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Pharmacy Robot Fills Dispensing Role

Kate Traynor

At Children’s Medical Center of Dallas, where a robot handles most of the pharmacy’s repetitive dispensing tasks, technician trainer Tricia Roth has found her mechanized coworker to be a valuable member of the team.

Children’s Robot-Rx, which was manufactured by McKesson Corp. and installed in 1997, allows the pharmacy staff to concentrate on compounding pharmaceuticals for patients.

"We’re a pediatric hospital, and so we do lots of compounding," she said.

The robot fills most of the unit dose carts for the 322-bed medical center and handles most of the requests for the initial dose of medication, Roth said.

"We do three different cart fills during the day," she said. The robot fills each cart cycle in about 45 minutes, and the human members of the staff later add items that cannot be placed in the robot. "Then we check it all before we send up the cart."

But human hands are still needed to keep the medication doses flowing through the system, she said. Restocking the robot's work area, a once- or twice-daily task, takes about an hour to an hour and a half each time.

"We’ve got tablets in there. We’ve got vials of vitamin E.... We have syringes filled with liquids," Roth said. One person's entire job is to package items for the robot, she noted.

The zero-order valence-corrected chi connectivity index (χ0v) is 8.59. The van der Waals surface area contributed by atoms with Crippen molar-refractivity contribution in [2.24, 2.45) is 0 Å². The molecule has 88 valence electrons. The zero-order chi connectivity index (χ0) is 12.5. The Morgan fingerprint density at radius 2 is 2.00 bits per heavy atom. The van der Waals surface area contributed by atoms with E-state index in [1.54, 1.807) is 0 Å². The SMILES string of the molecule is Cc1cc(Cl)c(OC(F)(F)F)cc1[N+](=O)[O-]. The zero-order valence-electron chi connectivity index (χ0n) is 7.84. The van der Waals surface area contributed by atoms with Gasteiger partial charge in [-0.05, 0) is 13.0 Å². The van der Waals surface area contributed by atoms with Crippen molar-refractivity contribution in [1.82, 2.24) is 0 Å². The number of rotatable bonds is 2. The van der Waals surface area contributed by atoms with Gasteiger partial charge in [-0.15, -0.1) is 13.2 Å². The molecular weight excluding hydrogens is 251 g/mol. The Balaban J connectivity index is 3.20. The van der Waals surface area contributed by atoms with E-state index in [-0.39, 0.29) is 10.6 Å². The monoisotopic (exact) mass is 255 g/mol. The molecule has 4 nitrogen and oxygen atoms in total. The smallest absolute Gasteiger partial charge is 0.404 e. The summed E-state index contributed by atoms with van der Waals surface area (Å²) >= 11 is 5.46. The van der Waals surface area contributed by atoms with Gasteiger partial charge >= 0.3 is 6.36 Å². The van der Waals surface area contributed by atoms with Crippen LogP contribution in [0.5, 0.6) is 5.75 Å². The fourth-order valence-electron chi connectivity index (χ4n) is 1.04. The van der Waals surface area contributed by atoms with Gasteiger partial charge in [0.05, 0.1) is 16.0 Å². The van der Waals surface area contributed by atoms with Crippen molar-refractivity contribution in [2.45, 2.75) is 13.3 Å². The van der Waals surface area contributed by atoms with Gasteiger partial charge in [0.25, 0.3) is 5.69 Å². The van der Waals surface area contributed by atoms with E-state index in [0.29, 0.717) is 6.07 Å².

Roth said Children’s is a big proponent of bar coding and that the robot plays a role in this patient-safety effort. Each patient is assigned a unique bar code, and the robot uses that code to correctly match medications with patients.

The pharmacy relies on the robot’s manufacturer to do the monthly maintenance, Roth said. For day-do-day upkeep, the person who handles computer operations also takes charge of the robot.

Problems with the robot have usually been attributed to human error, Roth said, and the issues have generally been minor.

"We’ve never had a time when she’s shut down on us," Roth said. "It’s always picky things she doesn’t like. The robot doesn’t like the bar code, or…we didn’t package [the medication] correctly."

Roth sees the use of the robot as fitting into the evolution of pharmacy practice.

"As the pharmacist’s role changes," she said, "the technician’s role is changing as well. And so we can kind of grow into things where, before, we were kind of limited."

Roth acknowledged that some pharmacy technicians may regard robots with suspicion.

"It can be kind of scary for technicians thinking, ‘Oh, well, it’s taking my job,’" Roth said. But, she added, "you have to realize that it’s about the patient getting the right medication. And there are still other things that we’re able to do."